Portuguese sailors called it Ilha Formosa when they first saw it in 1542. Even without translation, these words sound enchanting. The Beautiful Island that mariners from the Age of Discovery were so fond of is our next destination. We are going to Taiwan.
The name might sound familiar, but the island is not the most popular destination in SE Asia. Come to think of it, how much do you actually know about it? The most common question we got when mentioning our travel plans was: “Isn’t it part of China?” Perhaps, uncertainty comes from its official name, the Republic of China (ROC). It shouldn’t be confused with its big neighbor China’s official name, the People’s Republic of China (PRC).
Here is another piece of trivia that I bet would surprise most of our readers. As a founding member of the United Nations, the ROC represented China at the United Nations until 1971, when the PRC assumed China’s seat, causing the ROC to lose its UN membership. Modern days history of Taiwan is as fascinating as the ancient one. I am not plunging into that bottomless pit (history buffs can start with good old Wikipedia and progress from there), but just want to mention that presently, the ROC is recognized and maintains diplomatic relationships with 20 United Nations member states. It also has unofficial relations with 57 UN member states via its representative offices and consulates.
Information about Taiwan in English neatly folds into 3 categories. Historical manuscripts and research papers cover the complicated history of this relatively small independent island that managed to survive and thrive despite all odds. Numerous travel guides, ranging from a single post on some random travel blog to detailed itineraries from well-respected resources, provide ubiquitous “top,” “ultimate” or “must see” recommendations for tourists. A few blogs and discussion boards deal with issues applicable to expats. As much as I liked perusing all these fountains of wisdom, none of them were geared toward slow travelers like us.
Spending 3 months among locals observing their culture and traditions, eating local food, shopping at local stores still is an uncommon trait. With so few people interested, it falls through the cracks between good old tourism and living on the island full-time.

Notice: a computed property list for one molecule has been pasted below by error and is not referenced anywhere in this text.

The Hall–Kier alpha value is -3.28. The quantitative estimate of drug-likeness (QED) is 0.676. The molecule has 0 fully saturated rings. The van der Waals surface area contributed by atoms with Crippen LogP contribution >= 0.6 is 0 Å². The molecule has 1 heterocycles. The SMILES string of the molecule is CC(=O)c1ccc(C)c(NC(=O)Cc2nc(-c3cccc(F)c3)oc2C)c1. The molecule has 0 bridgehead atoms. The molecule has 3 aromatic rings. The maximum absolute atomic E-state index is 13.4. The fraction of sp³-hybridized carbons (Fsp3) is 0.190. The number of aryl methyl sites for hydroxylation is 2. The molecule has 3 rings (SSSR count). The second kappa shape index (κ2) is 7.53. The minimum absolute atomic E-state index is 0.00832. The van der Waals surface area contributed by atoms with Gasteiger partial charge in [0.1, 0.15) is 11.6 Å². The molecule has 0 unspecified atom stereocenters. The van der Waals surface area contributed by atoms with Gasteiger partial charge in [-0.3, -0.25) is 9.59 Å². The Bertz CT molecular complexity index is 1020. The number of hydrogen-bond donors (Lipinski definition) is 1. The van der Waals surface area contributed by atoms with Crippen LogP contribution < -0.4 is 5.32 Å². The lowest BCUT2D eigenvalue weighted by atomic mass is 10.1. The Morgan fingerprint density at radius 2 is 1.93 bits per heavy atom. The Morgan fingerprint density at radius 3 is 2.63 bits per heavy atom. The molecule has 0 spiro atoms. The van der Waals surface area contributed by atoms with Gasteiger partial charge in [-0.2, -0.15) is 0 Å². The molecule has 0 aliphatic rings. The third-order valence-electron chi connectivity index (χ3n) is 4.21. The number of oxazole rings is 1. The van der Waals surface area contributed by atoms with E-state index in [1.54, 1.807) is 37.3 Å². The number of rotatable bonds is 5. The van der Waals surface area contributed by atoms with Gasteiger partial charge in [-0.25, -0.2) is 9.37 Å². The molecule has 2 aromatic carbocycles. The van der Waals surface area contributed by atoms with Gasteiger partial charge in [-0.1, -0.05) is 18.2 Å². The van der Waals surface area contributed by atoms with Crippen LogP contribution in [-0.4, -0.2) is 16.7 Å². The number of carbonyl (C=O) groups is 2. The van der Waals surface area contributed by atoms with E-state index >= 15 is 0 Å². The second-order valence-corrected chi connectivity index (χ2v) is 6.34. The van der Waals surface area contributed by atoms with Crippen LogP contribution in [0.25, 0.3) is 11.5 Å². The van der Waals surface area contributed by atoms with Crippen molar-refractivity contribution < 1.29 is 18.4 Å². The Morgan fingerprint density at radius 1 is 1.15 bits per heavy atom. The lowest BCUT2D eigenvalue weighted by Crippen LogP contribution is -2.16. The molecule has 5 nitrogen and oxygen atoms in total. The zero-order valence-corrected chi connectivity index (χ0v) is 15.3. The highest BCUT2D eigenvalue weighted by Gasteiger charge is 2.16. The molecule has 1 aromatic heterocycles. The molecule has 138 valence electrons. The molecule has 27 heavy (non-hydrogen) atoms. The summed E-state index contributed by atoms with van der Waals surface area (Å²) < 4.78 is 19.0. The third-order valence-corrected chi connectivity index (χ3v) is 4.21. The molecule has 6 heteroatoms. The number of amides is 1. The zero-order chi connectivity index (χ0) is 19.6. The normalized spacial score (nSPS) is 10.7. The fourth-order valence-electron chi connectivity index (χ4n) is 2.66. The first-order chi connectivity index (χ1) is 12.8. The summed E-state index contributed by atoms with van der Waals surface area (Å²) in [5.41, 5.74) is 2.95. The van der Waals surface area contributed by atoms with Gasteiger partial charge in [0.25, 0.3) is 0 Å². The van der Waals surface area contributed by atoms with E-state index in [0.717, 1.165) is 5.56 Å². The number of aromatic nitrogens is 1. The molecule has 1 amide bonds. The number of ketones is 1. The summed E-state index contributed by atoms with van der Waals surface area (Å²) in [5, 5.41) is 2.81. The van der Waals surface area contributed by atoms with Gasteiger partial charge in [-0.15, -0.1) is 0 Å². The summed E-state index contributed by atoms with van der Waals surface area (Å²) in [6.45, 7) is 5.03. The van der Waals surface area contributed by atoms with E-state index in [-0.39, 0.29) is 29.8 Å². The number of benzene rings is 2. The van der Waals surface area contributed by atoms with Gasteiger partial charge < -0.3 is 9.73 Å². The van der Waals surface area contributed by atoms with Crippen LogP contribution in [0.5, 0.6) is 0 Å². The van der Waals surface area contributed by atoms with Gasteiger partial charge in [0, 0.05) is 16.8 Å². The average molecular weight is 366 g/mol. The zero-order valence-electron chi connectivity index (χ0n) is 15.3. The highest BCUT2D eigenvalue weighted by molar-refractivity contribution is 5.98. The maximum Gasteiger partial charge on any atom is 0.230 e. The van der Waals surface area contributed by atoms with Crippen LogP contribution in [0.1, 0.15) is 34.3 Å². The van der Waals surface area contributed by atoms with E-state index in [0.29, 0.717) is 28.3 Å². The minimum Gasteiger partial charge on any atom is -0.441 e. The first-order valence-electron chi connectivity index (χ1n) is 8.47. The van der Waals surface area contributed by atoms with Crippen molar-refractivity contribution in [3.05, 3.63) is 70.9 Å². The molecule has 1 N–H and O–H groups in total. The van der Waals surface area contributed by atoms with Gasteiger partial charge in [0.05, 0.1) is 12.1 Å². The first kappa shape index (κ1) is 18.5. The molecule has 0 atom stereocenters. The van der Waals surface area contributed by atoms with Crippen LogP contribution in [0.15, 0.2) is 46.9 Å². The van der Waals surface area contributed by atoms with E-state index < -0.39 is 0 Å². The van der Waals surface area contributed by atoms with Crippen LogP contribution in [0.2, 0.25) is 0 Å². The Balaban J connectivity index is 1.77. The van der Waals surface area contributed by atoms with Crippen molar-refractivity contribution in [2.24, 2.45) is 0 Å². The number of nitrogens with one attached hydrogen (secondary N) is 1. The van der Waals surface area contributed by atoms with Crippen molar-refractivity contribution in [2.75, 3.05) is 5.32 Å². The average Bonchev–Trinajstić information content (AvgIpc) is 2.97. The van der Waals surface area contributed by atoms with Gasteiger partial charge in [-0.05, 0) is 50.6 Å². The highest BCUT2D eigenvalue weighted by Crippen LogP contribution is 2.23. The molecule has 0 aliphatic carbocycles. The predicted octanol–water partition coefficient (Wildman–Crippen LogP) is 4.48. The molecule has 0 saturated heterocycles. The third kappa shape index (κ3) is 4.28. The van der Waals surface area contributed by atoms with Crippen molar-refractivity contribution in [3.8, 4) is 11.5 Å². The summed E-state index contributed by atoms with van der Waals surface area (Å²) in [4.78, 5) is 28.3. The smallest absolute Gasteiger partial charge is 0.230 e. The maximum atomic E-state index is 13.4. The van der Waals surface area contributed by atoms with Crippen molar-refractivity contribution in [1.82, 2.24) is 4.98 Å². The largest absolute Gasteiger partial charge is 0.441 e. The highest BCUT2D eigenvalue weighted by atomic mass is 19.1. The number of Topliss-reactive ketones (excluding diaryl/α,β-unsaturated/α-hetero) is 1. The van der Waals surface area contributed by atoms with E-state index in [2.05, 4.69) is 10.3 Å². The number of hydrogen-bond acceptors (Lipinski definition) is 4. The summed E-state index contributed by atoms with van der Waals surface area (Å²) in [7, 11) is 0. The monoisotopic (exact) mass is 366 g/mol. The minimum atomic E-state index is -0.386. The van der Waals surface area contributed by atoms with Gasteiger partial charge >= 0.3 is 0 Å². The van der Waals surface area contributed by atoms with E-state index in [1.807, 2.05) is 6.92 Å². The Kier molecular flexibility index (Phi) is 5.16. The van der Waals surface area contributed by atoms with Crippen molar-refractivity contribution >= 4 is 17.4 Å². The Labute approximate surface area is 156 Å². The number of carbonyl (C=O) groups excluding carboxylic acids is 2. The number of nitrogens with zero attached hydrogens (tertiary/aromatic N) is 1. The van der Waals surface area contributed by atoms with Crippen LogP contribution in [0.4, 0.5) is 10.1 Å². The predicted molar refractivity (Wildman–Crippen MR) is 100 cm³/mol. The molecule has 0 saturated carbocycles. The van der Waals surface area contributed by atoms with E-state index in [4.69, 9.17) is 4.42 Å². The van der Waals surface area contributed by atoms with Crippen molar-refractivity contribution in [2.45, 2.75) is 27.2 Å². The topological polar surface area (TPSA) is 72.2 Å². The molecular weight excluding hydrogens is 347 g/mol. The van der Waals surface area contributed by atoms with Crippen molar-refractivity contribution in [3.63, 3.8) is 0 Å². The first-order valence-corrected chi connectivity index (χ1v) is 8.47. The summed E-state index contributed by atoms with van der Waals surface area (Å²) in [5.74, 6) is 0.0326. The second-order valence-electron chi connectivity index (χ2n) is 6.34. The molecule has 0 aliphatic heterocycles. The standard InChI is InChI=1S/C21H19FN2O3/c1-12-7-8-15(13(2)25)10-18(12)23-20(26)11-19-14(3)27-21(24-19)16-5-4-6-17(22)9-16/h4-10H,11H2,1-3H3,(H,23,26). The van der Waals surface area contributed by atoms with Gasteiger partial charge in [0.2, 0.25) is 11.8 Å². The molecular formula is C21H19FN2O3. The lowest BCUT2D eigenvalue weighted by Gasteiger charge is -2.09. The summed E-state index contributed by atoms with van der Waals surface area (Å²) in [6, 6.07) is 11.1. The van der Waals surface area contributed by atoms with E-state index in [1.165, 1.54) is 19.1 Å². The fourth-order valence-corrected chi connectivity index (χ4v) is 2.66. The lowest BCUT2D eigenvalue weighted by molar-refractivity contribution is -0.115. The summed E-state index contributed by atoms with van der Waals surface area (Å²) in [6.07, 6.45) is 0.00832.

Living among local folks is fascinating. Watching their daily life, observing routines and habits, the way people talk and behave. I often hear “Oh, so you live like locals.” No. Foreigners are foreigners. It takes years and years to assimilate into a new society. We are just mere observers and humble learners grateful for being allowed to take a look into different cultures.
With all that said, Taiwan remained our terra incognita. By the time we were ready to go, potential language barrier had overshadowed all other concerns. “Taiwanese do not speak English” was a recurring narrative from a variety of sources.
We had some experience of living in places where nobody spoke English. Sicily or Andalucia are good examples. It was challenging at times especially when I got sick in Palermo. In the end, a combination of Spanish, English, Google Translate and a pinch of Italian produced amazing results. The medication was for the correct illness, and I was alive and well in no time. It might sound funny to you, my reader, but it was no laughing fit for me. Since then, though, we had a long stretch of destinations where English was either widely spoken or was an official language. Portugal, Australia, and Malaysia spoiled us in that department. I kept repeating that everything would be Ok but was sweating every time memory flashes brought back our short adventure in Urumqi. Have you ever tried to decipher Chinese symbols? They look like a beautiful mysterious art. I had better luck with explaining Piet Mondrian’s paintings than understanding street signs in China.
Finally, it was time to go. What a whirlwind weekend. From the last glance at balmy Penang Island at 4 in the morning on Saturday to running through an impressively modern terminal of Kuala Lumpur airport to finding ourselves standing on a top of the Sun Fen Mountain overlooking Taoyuan City on Sunday, to admiring impossibly bright colors of Confucius Temple.
Stay tuned for the next installment where we will share our first impressions of Taiwan and talk about a link between music and trash collection.
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